“I know that the current era is not an era of war, and I have spoken to you on the phone about this,” Prime Minister Narendra Modi told Russia’s president in a bilateral meeting during a regional security bloc summit in Uzbekistan.
- India’s Prime Minister Narendra Modi told President Vladimir Putin on Friday that now is not the time for war.
Openly and publicly challenged by Indian Prime Minister Narendra Modi over the war in Ukraine, Russian President Vladimir Putin said Friday that Russia will strive to stop the conflict “as soon as possible,” according to The Washington Post.
But then he accused Ukraine of refusing to negotiate, even though Putin ordered the invasion and his troops continue to occupy a large swath of Ukrainian territory.
Putin made the remarks during an appearance with Modi in Samarkand, Uzbekistan, where they are attending a meeting of the Shanghai Cooperation Organization.
In a stunning public rebuke, Modi told Putin: “Today’s era is not an era of war, and I have talked to you on the phone about this.”
The rare rebuke showed that Russia’s president is under extraordinary pressure from all sides because of the war in Ukraine.
Internationally, Putin faces calls to end the war not only from traditional critics of him in the West, but also from Asian partners.
And in Russia, where he has cracked down on anti-war dissidents, he is being pummeled by right-wing hawks who are furious at military blunders and are calling for a national draft.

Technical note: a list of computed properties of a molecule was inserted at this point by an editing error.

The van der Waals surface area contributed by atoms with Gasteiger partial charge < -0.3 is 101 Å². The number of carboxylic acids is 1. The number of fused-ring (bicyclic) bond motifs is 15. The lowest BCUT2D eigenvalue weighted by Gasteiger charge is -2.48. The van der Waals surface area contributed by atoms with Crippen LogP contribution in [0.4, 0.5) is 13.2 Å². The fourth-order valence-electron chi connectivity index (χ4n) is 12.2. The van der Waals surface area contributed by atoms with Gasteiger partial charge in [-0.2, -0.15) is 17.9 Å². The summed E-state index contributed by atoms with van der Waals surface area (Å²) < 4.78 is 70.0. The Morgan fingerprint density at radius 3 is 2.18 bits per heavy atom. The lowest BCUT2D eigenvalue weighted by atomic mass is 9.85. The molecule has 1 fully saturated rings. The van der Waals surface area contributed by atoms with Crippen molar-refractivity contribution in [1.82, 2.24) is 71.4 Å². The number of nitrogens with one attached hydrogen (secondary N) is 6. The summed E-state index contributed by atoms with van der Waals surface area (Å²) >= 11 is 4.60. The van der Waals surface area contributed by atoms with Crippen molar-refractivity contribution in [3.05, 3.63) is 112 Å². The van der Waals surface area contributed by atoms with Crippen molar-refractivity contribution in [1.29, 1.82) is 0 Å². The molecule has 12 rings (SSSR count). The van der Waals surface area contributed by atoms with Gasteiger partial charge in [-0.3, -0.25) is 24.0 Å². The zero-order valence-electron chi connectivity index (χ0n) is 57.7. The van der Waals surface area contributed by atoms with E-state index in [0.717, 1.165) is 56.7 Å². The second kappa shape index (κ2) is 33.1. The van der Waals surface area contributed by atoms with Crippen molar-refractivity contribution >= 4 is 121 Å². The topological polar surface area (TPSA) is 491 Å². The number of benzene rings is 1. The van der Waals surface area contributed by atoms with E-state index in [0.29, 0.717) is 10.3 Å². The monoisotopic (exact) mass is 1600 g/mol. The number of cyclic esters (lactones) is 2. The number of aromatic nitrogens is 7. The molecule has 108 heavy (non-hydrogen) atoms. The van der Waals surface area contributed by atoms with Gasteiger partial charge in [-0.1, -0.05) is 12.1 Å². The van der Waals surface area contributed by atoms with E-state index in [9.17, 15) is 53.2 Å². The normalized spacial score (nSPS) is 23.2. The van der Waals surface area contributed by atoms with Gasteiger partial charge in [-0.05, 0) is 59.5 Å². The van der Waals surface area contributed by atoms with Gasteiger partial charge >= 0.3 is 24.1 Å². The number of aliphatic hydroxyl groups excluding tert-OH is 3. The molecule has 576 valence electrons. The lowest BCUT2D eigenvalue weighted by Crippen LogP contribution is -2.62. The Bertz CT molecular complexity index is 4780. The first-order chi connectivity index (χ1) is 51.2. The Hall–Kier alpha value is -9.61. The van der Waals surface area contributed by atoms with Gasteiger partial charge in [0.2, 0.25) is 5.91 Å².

Modi’s comment, as the two leaders faced reporters and cameras, came a day after Putin acknowledged that he had heard “concerns and questions” about the war from Chinese President Xi Jinping at the same conference. . But China’s president did not publicly voice his questions or concerns.
The questions and criticisms from Xi and Modi follow a week in which Russia has suffered heavy military setbacks in Ukraine.
A Ukrainian counteroffensive drove Russian troops out of the northeastern Kharkiv region. And Kyiv is forging ahead, asking allies to supply additional weapons in hopes of tipping the war decisively in its favor.
The Russian military has responded by attacking civilian infrastructure, including the power grid in the Kharkiv region, leaving dozens of settlements without power or running water. Putin called these attacks “a warning.”
“If the situation continues to develop in this way, the response will be more serious,” Putin threatened in comments to Russian journalists later on Friday.
India has called for dialogue since the start of the war, avoiding challenging Russia as an aggressor, and its officials insist their country is a middle power and needs to maintain ties and credibility with both Russia and the West to help bring about peace.
Ukrainian President Volodimir Zelensky declared on Saturday that peace talks are “impossible” at the moment. “We want to end the war, but the space and the opportunities have changed. Society doesn’t want to talk to terrorists,” he said.